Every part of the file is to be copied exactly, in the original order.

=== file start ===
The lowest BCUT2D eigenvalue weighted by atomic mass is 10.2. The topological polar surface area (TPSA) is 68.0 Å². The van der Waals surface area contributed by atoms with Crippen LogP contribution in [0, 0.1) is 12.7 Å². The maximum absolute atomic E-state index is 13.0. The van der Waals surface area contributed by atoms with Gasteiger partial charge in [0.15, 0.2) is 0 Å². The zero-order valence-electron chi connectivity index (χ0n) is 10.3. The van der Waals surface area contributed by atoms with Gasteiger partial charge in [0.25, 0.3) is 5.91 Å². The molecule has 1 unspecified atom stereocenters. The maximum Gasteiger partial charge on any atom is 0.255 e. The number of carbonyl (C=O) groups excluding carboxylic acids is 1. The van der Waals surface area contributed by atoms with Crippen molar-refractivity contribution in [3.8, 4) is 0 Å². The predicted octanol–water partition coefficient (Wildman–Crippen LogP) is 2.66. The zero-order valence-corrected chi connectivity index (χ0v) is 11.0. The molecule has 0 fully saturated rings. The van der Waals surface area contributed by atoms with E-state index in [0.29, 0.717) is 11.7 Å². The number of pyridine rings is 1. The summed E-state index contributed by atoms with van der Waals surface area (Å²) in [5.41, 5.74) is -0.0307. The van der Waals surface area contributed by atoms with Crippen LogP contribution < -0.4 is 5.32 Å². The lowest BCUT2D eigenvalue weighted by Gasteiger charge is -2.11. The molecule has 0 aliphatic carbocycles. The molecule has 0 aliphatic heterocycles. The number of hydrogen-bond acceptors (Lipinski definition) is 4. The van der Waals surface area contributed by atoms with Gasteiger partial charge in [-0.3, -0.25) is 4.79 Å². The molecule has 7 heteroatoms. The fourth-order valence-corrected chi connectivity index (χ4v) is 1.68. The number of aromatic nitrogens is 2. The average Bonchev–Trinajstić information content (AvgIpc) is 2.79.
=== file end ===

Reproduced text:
The lowest BCUT2D eigenvalue weighted by atomic mass is 10.2. The topological polar surface area (TPSA) is 68.0 Å². The van der Waals surface area contributed by atoms with Crippen LogP contribution in [0, 0.1) is 12.7 Å². The maximum absolute atomic E-state index is 13.0. The van der Waals surface area contributed by atoms with Gasteiger partial charge in [0.15, 0.2) is 0 Å². The zero-order valence-electron chi connectivity index (χ0n) is 10.3. The van der Waals surface area contributed by atoms with Gasteiger partial charge in [0.25, 0.3) is 5.91 Å². The molecule has 1 unspecified atom stereocenters. The maximum Gasteiger partial charge on any atom is 0.255 e. The number of carbonyl (C=O) groups excluding carboxylic acids is 1. The van der Waals surface area contributed by atoms with Crippen molar-refractivity contribution in [3.8, 4) is 0 Å². The predicted octanol–water partition coefficient (Wildman–Crippen LogP) is 2.66. The zero-order valence-corrected chi connectivity index (χ0v) is 11.0. The molecule has 0 fully saturated rings. The van der Waals surface area contributed by atoms with E-state index in [0.29, 0.717) is 11.7 Å². The number of pyridine rings is 1. The summed E-state index contributed by atoms with van der Waals surface area (Å²) in [5.41, 5.74) is -0.0307. The van der Waals surface area contributed by atoms with Crippen LogP contribution < -0.4 is 5.32 Å². The lowest BCUT2D eigenvalue weighted by Gasteiger charge is -2.11. The molecule has 0 aliphatic carbocycles. The molecule has 0 aliphatic heterocycles. The number of hydrogen-bond acceptors (Lipinski definition) is 4. The van der Waals surface area contributed by atoms with Gasteiger partial charge in [-0.3, -0.25) is 4.79 Å². The molecule has 7 heteroatoms. The fourth-order valence-corrected chi connectivity index (χ4v) is 1.68. The number of aromatic nitrogens is 2. The average Bonchev–Trinajstić information content (AvgIpc) is 2.79.